Born in Poland to a Jewish family in 1926, Alina Szapocznikow survived internment in concentration camps during the Holocaust as a teenager. Immediately after the war, she moved first to Prague and then to Paris, studying sculpture at the École des Beaux Arts. In 1951, suffering from tuberculosis, she was forced to return to Poland, where she expanded her practice. When the Polish government loosened controls over creative freedom following Stalin’s death in 1952, Szapocznikow moved into figurative abstraction and then a pioneering form of representation. By the 1960s, she was radically re-conceptualizing sculpture as an intimate record not only of her memory, but also of her own body.
Born in 1936, Eva Hesse was one of the icons of American art in the 1960s, her work being a major influence on subsequent generations of artists. Comprehensive solo exhibitions in the past 30 years as well as a retrospective that toured from the San Francisco MoMA to the Museum Wiesbaden and finally to the Tate Modern in London, have highlighted the lasting interest that her oeuvre has generated. Hesse cultivated mistakes and surprises, precariousness and enigma, in an effort to make works that could transcend literal associations. The objects she produced, at once humble and enormously charismatic, came to play a central role in the transformation of contemporary art practice.
Born in France in 1911, and working in America from 1938 until her death in 2010, Louise Bourgeois is recognized as one of the most important and influential artists of the 20th Century. For over seven decades, Bourgeois’s creative process was fueled by an introspective reality, often rooted in cathartic re-visitations of early childhood trauma and frank examinations of female sexuality. Articulated by recurrent motifs (including body parts, houses and spiders), personal symbolism and psychological release, the conceptual and stylistic complexity of Bourgeois’s oeuvre—employing a variety of genres, media and materials—plays upon the powers of association, memory, fantasy, and fear.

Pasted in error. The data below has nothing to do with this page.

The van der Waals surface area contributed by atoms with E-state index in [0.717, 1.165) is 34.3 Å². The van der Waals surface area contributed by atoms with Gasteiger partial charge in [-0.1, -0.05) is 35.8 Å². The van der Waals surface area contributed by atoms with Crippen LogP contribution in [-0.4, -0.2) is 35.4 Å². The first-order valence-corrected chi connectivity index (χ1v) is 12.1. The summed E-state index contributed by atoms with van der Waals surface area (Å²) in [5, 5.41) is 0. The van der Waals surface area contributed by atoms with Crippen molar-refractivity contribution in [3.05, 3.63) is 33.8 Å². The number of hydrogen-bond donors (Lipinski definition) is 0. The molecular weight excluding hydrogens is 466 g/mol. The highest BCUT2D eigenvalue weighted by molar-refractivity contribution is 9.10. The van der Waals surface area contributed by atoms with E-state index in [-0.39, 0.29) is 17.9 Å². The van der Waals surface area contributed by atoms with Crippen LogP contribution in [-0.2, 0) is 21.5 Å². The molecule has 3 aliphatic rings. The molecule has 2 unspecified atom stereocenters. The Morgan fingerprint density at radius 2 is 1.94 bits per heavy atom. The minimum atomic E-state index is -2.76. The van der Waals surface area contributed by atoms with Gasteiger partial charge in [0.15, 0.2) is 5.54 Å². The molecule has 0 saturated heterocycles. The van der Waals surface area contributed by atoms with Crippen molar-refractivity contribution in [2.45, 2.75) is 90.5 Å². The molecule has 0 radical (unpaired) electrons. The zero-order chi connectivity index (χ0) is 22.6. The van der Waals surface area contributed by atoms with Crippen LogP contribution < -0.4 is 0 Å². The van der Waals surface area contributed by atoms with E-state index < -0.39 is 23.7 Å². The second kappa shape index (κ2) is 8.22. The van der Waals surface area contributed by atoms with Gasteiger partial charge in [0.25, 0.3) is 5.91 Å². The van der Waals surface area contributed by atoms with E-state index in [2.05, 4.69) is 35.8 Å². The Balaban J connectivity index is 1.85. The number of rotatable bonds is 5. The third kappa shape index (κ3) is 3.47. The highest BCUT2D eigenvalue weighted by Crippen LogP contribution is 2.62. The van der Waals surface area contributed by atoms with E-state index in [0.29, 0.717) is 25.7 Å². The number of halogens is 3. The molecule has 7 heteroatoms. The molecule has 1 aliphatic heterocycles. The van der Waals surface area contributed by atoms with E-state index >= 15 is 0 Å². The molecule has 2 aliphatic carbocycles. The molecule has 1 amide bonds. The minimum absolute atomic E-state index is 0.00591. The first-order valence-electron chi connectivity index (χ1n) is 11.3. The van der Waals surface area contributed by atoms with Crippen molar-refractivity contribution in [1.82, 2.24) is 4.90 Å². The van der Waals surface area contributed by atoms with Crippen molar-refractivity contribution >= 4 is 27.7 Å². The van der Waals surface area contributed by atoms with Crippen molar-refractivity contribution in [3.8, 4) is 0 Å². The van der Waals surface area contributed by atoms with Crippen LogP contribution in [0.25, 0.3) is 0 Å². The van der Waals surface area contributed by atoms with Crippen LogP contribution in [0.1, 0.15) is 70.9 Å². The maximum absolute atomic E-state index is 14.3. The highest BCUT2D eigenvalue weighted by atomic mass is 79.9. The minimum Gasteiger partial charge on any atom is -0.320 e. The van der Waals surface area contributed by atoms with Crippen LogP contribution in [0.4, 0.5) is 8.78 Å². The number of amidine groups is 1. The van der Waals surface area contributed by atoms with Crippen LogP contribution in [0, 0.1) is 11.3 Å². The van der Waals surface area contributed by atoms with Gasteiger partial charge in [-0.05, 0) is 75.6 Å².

Pipilotti Rist, a pioneer of spatial video art, was born 1962 in Grabs in the Swiss Rhine Valley on the Austrian Border and has been a central figure within the international art scene since the mid-1980s.
Christina Quarles (b. 1985) is a Los Angeles-based artist, whose practice works to dismantle and question assumptions and ingrained beliefs surrounding identity and the human figure. Born in Chicago and raised by her mother in Los Angeles, Quarles took art classes from an early age. She developed a solid foundation for a lifelong drawing practice through after-school programs and figure drawing classes at the Los Angeles County High School for the Arts.
Born in Providence, Rhode Island, Ellen Gallagher lives and works between Rotterdam, Netherlands and New York. Gallagher builds multi-layered paintings that pivot between the natural world, mythology and history. Her painting process involves undoing and reforming trains of thought often over long periods of time and across linked bodies of works. Over a highly multifaceted career, Gallagher’s work has been united by what she calls a ‘jitter,’ an intellectual approach in which aesthetic possibilities are shook loose from seismic cracks beneath the surface of cultural entities normally thought to be unshakable and impermeable. Encompassing painting, drawing, collage and celluloid based projections that fuse technique and material into syncretic form, her arresting compositions are a process of recovery and reconstitution through the accumulation and erasure of media, which results in palimpsestic and topographic surfaces.